Every dealership experiences issues with margin compression . But if you analyze your costs, choose the right metrics, use current best practices, and look towards the future, you can minimize the impact margin compression will have on your dealership.
Check out these three articles:
Your service department sits at the intersection of success and failure. It’s true: according to Cox Automotive, 85% of customers said the experience with the service department influenced whether they’d purchase another vehicle from that dealership.
But you know that. You know the service drive is the dealership’s most dependable and consistent revenue generator. Yet it also happens to be where customer retention is won or lost, which impacts profitability in very significant ways.
Leverage Technology at the Service Drive
Be sure to apply automated service reminders to your customer communication cadence, as well as recall notices. And don’t forget that customers appreciate it when dealerships use technology (especially mobile) to make the experience easy, from appointment setting to the walkaround.
If your service department is not optimized for speed, convenience, and transparency, you’re potentially losing out on revenue.
Look for Profit-boosting Opportunities
The fact is that your dealership’s service lane is a fantastic opportunity to boost profits. That’s true whether the customer decides to buy their next car from you or not. Every customer should be informed by dealership staff about the service department and the services they offer.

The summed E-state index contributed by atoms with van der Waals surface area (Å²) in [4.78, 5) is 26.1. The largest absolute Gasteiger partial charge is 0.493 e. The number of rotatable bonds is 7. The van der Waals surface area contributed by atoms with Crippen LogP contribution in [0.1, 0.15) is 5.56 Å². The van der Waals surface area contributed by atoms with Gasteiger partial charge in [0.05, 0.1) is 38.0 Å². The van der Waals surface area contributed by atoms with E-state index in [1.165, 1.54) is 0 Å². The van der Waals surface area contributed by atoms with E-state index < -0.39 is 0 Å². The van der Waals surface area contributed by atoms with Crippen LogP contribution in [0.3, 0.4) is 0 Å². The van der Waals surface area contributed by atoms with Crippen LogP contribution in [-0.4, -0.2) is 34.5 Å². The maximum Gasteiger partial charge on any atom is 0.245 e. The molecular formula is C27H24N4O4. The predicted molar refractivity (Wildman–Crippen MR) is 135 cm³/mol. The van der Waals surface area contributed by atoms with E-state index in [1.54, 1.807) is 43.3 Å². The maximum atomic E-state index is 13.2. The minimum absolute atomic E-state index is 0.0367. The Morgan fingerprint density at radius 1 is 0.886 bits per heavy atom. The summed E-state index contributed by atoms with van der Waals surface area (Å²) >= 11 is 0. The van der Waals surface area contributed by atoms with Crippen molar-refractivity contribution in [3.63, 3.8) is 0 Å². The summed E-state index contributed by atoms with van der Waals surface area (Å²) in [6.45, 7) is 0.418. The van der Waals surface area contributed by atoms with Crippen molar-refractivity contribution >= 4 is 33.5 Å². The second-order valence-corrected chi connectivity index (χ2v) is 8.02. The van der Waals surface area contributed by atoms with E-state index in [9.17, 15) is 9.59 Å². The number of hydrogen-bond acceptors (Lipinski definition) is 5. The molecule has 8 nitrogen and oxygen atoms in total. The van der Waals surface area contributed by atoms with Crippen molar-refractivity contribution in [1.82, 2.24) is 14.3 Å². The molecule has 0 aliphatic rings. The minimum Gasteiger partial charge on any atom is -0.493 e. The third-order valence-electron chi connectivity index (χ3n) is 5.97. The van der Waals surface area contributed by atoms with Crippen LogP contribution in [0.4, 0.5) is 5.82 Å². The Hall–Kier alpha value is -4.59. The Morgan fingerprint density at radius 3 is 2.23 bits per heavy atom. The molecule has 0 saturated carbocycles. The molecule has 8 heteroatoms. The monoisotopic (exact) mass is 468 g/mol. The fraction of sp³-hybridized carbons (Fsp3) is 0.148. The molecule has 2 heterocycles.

There are multiple ways you can do this.
One way you can introduce new customers, or reintroduce past customers, to your service department is through
IMPROVE MAINTENANCE AND REPAIR SERVICES
As we’ve already discussed, your service lane is a fantastic opportunity to increase your dealerships’ profits. But it’s also underutilized.
In a recent Cox Automotive study, car dealerships only had a 30% share of all service visits. The report says there are multiple reasons why that share of services is so low.
Low dealership service share can be attributed to these five factors:
- Value perception
- Customer experience
- Warranty/Service contract expiration
Where possible, you should strive to fix or improve your dealership in these five categories.
Let’s look at an example from the value category.
The study says most people think dealership services are more expensive than third-party businesses. But the fact is that most dealerships have fairly competitive prices. Dealerships can reverse this perception by adding perks such as price-match guarantees.
Perks like this will help encourage customers to shop around for a good deal. But they ultimately come to the dealership for services at little cost to the dealer.